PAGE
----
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Archive for the ‘Human & Rousseau’ Category

A new year, a new pile of books to read…

Published in the Sunday Times

A new year, a new pile of books to read. Here are some highlights to look forward to in 2018, as compiled by Michele Magwood.

The Immortalists by Chloe Benjamin (Headline)

Four siblings are told the exact date of their death by a psychic. The novel traces their lives over four decades in a story described as “a moving meditation on fate, faith, and the family ties that alternately hurt and heal”.

Under Glass by Claire Robertson (Umuzi)

The much-anticipated third novel from the award-winning author, set on a sugar estate in 19th-century Natal and chronicling the lives of the Chetwyn family. A deeply researched historical novel and an intriguing mystery, it is described as “a high-stakes narrative of deception and disguise”.

What Are We Doing Here? by Marilynne Robinson (Little Brown)

A new essay collection from the Pulitzer Prize-winning novelist that examines the political climate and the mysteries of faith. She offers hope and a call to action.

Michael K by Nthikeng Mohlele (Picador Africa)

A brilliant take on JM Coetzee’s classic that explores the weight of history and of conscience, by one of South Africa’s most compelling young authors.

Knucklebone by NR Brodie (Pan Macmillan)

Nechama Brodie is a welcome new voice on the krimi scene. This is a disturbing story set in Johannesburg that wrangles sangomas, disillusioned cops and animal poaching.

Macbeth by Jo Nesbo (Hogarth Shakespeare)

Setting aside his popular detective Harry Hole, Nesbo takes on Shakespeare’s immortal story. “It’s a thriller about the struggle for power, set both in a gloomy, stormy crime noir-like setting and in a dark, paranoid human mind,” he says.

Heads of the Colored People: Stories by Nafissa Thompson-Spires (Simon & Schuster)

Timely and darkly funny stories examining black identity in a supposedly post-racial era.

A Spy in Time by Imraan Coovadia (Umuzi)

A new novel from the award-winning Coovadia always creates a buzz. Here he imagines a futuristic South Africa, where Johannesburg has survived the end of the world because of the mining tunnels that run beneath it.

The Winds of Winter by George R.R. Martin (HarperCollins)

Has a book ever been as eagerly awaited as this? The sixth novel in the fantasy series on which the TV show Game of Thrones is based is due for release this year. But then, it was due last year too.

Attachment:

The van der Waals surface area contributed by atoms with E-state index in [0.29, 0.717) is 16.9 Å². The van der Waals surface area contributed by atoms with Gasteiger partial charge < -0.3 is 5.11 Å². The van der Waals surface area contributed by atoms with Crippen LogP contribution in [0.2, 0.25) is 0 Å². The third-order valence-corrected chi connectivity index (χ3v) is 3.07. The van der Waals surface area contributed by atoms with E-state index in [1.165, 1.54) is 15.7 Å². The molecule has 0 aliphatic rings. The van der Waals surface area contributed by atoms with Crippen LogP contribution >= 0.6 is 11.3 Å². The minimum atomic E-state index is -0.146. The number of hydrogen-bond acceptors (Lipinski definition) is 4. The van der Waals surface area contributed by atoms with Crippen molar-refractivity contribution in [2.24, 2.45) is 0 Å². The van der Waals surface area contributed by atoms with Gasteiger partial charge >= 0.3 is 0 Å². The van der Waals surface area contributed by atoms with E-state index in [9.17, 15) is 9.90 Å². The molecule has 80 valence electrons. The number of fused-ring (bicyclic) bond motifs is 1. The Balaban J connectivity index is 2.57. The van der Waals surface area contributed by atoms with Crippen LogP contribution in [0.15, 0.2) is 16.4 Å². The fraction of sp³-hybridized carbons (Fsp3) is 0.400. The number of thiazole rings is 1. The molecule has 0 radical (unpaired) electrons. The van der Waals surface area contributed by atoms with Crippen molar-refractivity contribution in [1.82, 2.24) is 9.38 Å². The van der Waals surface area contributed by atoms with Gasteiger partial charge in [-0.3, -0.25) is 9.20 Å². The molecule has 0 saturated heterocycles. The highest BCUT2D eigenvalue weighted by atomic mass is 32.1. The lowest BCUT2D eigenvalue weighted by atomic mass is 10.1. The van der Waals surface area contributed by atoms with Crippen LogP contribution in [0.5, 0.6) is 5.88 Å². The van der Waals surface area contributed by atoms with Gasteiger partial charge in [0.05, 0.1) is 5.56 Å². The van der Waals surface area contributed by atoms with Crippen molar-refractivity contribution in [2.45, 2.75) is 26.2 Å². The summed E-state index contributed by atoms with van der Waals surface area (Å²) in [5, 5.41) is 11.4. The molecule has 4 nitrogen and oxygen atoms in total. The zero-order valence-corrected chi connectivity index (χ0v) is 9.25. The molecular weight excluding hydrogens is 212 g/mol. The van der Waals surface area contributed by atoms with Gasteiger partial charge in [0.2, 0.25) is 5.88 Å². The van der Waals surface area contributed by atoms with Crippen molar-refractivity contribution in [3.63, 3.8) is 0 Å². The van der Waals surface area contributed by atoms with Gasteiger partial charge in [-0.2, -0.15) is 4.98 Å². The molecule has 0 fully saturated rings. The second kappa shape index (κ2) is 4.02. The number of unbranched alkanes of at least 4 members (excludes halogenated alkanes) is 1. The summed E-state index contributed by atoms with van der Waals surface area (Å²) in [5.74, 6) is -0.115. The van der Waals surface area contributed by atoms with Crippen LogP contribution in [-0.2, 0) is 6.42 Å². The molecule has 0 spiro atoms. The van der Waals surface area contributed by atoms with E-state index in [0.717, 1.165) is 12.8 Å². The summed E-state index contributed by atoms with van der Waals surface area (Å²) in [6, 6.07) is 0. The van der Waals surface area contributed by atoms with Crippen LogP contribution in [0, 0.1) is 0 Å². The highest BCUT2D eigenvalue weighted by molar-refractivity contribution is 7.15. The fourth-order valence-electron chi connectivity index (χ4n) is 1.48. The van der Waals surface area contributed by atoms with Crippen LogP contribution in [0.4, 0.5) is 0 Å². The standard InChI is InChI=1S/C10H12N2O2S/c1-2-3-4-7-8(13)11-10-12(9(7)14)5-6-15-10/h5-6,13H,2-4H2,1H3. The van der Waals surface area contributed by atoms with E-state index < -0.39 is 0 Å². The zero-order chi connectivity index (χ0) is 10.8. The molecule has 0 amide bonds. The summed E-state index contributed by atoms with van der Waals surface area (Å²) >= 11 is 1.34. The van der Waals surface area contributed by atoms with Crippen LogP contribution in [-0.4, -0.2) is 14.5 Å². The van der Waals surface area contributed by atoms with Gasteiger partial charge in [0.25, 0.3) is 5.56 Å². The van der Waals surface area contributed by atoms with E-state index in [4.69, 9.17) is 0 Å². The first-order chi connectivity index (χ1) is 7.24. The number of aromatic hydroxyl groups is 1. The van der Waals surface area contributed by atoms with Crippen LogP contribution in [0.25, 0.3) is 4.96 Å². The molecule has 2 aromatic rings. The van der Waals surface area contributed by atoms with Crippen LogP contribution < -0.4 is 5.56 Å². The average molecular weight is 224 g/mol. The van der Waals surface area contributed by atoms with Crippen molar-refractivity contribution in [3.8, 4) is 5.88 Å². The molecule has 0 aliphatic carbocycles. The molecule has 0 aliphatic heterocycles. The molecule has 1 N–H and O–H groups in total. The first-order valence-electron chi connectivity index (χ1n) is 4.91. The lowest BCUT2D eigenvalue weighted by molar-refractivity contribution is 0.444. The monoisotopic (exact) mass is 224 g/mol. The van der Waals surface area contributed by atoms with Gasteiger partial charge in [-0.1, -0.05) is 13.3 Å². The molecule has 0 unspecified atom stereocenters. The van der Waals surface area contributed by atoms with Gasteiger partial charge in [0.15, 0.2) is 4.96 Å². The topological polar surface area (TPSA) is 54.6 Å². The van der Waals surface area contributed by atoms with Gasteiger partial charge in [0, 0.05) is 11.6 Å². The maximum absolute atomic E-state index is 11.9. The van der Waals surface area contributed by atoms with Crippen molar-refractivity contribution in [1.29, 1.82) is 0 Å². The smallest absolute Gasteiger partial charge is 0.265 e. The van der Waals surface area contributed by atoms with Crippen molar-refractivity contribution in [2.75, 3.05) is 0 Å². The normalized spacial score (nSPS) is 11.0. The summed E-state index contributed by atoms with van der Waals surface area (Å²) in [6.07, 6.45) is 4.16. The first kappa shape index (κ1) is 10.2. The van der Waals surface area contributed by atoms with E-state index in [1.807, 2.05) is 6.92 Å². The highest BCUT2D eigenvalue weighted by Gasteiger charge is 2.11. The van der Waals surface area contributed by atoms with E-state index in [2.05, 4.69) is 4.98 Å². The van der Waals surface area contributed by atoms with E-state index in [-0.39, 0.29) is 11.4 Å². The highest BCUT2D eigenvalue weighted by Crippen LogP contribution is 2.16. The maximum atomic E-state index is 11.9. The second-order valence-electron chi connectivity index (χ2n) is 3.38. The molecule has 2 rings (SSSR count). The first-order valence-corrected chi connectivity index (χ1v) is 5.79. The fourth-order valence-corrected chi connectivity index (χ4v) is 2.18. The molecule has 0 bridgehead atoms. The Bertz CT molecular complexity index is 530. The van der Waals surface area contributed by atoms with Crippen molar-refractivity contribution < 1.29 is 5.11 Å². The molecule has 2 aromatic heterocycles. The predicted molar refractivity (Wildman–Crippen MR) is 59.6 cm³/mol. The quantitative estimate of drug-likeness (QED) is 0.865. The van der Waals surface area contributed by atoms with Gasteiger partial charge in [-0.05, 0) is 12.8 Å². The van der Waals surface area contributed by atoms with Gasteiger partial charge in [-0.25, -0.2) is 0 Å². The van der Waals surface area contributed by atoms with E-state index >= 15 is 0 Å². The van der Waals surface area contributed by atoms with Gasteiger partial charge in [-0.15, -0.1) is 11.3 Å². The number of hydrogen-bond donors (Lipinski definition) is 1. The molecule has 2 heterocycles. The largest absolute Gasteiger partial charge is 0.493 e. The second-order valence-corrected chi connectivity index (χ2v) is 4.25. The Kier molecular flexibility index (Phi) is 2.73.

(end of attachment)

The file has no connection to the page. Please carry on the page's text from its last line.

Tsk-Tsk: The story of a child at large by Suzan Hackney (Jonathan Ball Publishers)

In a style reminiscent of Alexandra Fuller’s Don’t Let’s Go to the Dogs Tonight, Hackney writes of a childhood on the run, fighting to survive in a world of abandoned and abused children.

The Boy Who Could Keep a Swan in His Head by John Hunt (Umuzi)

Surely one of the best titles of the year, it’s the story of a boy growing up in Hillbrow in the ’60s and his friendship with an eccentric homeless person.

The Shepherd’s Hut by Tim Winton (Pan Macmillan)

The acclaimed Australian author leaves his familiar coastland settings and heads for the interior to the saltland next to the desert. A young runaway is on a desperate quest to find the only person who understands him. Described as “a rifle-shot of a novel – crisp, fast, shocking – an urgent masterpiece”.

Transcription by Kate Atkinson (Transworld)

The popular author’s new novel is based on the life of a female former Secret Service worker. Sure to be another runaway bestseller.

A Short History of Mozambique by Malyn Newitt (Jonathan Ball Publishers)

A comprehensive overview of 500 years of turbulent history, from its modern origins in the Indian Ocean trading system to the 15-year civil war that followed independence and its lingering after-effects.

Toy Boy by Leon van Nierop (Penguin)

Billed as an erotic coming-of-age tale and based on the life of a real person, this is the story of Tristan, a mysterious Johannesburg gigolo.

Homeland by Karin Brynard (Penguin)

The much-awaited English translation of Karin Brynard’s bestseller Tuisland. Captain Albertus Beeslaar is about to hand in his resignation when he is sent on one final assignment to Witdraai.

Brutal Legacy by Tracy Going (MF Books Joburg)

The shocking story of TV star Tracy Going’s abusive relationship that emerged when her battered face was splashed across the media in the late ’90s. She writes of her decline into depression and the healing she has finally found.

The Broken River Tent by Mphuthumi Ntabeni (Blackbird)

An entrancing novel that marries imagination with history, set in the time of Maqoma, the Xhosa chief at the forefront of fighting British colonialism in the Eastern Cape in the 19th century.

The Fatuous State Of Severity by Phumlani Pikoli (Pan Macmillan)

A fresh collection of short stories and illustrations that explore the experiences of a generation of young, urban South Africans coping with the tensions of social media, language and relationships of various kinds.

Born in Chains: the diary of an angry ‘born-free’ by Clinton Chauke (Jonathan Ball Publishers)

Debut author Chauke shows how his generation is still affected by apartheid policies but writes with wit and a unique sense of humour about his life. It’s a story of hope and perseverance, and of succeeding against all the odds.

The Golddiggers: A Novel by Sue Nyathi (Pan Macmillan)